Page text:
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Black Drummer Shot By Plainclothes Officer After His Car Breaks Down

The church drummer was on his way home from a gig when his car broke down.
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You know what I never worry about when my son the drummer has a late gig? Whether he'll be shot by a cop on the side of a freeway. But Corey Jones' family is now struggling to understand how it is possible that their son the church drummer is dead after an encounter on the side of a freeway with a plainclothes police officer in an unmarked car.

A police officer shot and killed Corey Jones after his car broke down on a Florida highway this week, his relatives said. And they want to know why.

Jones, 31, was on his way home after playing drums at church early Sunday when his car stalled along Interstate 95, his family told CNN affiliate WPTV-TV in West Palm Beach.

Palm Beach Gardens police Officer Nouman Raja believed it was an abandoned car, and stopped to investigate, according to authorities.

Raja was on duty but was wearing civilian clothing and driving an unmarked car, police Chief Stephen Stepp told reporters.

"As the officer exited his vehicle, he was suddenly confronted by an armed subject," Stepp said.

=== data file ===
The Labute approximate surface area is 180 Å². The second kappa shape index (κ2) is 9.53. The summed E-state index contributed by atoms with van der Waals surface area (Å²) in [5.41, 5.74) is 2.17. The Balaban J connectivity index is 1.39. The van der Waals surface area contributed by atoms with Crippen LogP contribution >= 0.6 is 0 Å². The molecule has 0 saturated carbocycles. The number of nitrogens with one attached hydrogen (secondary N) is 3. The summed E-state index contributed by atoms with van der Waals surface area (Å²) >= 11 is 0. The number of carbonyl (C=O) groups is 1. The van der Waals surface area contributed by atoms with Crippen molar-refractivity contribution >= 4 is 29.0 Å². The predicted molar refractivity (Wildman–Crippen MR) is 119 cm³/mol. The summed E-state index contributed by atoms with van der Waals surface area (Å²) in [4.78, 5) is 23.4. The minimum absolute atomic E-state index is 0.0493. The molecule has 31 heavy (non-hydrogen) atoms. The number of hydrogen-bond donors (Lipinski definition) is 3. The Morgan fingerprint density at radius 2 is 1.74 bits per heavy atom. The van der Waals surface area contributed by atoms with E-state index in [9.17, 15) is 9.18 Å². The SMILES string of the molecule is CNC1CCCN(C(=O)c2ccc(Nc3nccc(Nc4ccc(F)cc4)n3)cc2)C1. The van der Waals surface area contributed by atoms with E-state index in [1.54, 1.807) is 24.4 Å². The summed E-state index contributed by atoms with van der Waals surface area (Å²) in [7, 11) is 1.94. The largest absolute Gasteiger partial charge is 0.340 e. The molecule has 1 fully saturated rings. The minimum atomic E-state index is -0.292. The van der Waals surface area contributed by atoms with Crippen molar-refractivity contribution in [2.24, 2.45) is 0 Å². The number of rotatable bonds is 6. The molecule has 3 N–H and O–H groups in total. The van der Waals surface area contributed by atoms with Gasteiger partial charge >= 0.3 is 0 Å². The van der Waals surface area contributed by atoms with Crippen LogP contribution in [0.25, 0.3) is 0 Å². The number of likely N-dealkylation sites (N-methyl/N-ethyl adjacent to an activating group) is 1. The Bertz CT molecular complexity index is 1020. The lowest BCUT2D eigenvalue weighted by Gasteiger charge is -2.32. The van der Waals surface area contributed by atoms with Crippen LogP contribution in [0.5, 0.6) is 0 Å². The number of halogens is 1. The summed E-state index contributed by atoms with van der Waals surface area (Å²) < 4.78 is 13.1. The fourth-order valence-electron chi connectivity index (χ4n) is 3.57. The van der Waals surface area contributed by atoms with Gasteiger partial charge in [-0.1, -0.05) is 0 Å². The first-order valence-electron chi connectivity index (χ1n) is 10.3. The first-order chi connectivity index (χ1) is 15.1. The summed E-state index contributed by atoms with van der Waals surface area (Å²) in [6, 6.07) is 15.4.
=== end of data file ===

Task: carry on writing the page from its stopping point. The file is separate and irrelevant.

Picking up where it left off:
"As a result of the confrontation, the officer discharged his firearm, resulting in the death of Mr. Corey Jones."

This raises all sorts of questions for me, and most of them center on Florida's Stand Your Ground law. This officer was in an unmarked vehicle and not in uniform. It was after 2:00 AM. Corey Jones could just as easily have believed he was being attacked as that he was being stopped by a police officer, particularly if that police officer did not identify himself in some way.

While the official account at this point observes that Jones had a gun, it does not say whether or not that gun was discharged. If it wasn't, why couldn't this officer have de-escalated the situation rather than shooting to kill him?

Above all, it is yet another tragedy that seems to be unique to African-American communities. Officers seem to be trained to shoot first, ask questions later, especially if they're confronted by a Black Person.


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And how does Stand Your Ground factor in here? Did Jones have the right to have a weapon in a situation where it was late, he was on the highway in a disabled vehicle, and was approached by an unidentified person? What if he had shot the officer? Would he have been put away for life, or given compensation for being tried for standing his ground under Florida's proposed new law?

The only thing I know for sure is that this was a situation where more guns didn't keep anyone safe, and now a grieving family and church family is looking for answers. And justice.

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